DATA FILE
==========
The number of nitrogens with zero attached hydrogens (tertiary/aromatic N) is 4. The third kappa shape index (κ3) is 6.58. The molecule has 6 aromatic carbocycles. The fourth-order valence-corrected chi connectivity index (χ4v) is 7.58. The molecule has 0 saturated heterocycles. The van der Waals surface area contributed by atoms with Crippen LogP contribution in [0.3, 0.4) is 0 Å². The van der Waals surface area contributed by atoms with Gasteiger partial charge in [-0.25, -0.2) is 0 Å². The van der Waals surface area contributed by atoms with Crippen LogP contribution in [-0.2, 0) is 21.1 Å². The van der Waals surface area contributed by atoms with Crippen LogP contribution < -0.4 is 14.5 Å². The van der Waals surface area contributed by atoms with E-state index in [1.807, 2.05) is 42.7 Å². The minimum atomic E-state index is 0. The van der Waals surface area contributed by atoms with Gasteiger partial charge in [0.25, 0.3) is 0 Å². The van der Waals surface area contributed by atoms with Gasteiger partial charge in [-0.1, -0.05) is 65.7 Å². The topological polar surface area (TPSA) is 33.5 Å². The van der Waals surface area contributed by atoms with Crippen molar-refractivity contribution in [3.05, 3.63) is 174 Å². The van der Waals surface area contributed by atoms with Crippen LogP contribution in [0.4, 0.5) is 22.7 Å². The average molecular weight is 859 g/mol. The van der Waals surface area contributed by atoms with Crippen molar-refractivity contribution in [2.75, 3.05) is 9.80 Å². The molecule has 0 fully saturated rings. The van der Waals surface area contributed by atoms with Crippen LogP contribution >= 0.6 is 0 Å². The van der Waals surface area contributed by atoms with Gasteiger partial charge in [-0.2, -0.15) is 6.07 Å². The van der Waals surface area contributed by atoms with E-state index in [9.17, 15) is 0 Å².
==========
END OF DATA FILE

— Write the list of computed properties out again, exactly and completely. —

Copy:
The number of nitrogens with zero attached hydrogens (tertiary/aromatic N) is 4. The third kappa shape index (κ3) is 6.58. The molecule has 6 aromatic carbocycles. The fourth-order valence-corrected chi connectivity index (χ4v) is 7.58. The molecule has 0 saturated heterocycles. The van der Waals surface area contributed by atoms with Crippen LogP contribution in [0.3, 0.4) is 0 Å². The van der Waals surface area contributed by atoms with Gasteiger partial charge in [-0.25, -0.2) is 0 Å². The van der Waals surface area contributed by atoms with Crippen LogP contribution in [-0.2, 0) is 21.1 Å². The van der Waals surface area contributed by atoms with Crippen LogP contribution < -0.4 is 14.5 Å². The van der Waals surface area contributed by atoms with E-state index in [1.807, 2.05) is 42.7 Å². The minimum atomic E-state index is 0. The van der Waals surface area contributed by atoms with Gasteiger partial charge in [0.25, 0.3) is 0 Å². The van der Waals surface area contributed by atoms with Gasteiger partial charge in [-0.1, -0.05) is 65.7 Å². The topological polar surface area (TPSA) is 33.5 Å². The van der Waals surface area contributed by atoms with Crippen molar-refractivity contribution in [3.05, 3.63) is 174 Å². The van der Waals surface area contributed by atoms with Crippen LogP contribution in [0.4, 0.5) is 22.7 Å². The average molecular weight is 859 g/mol. The van der Waals surface area contributed by atoms with Crippen molar-refractivity contribution in [2.75, 3.05) is 9.80 Å². The molecule has 0 fully saturated rings. The van der Waals surface area contributed by atoms with Crippen LogP contribution >= 0.6 is 0 Å². The van der Waals surface area contributed by atoms with Gasteiger partial charge in [-0.2, -0.15) is 6.07 Å². The van der Waals surface area contributed by atoms with E-state index in [9.17, 15) is 0 Å².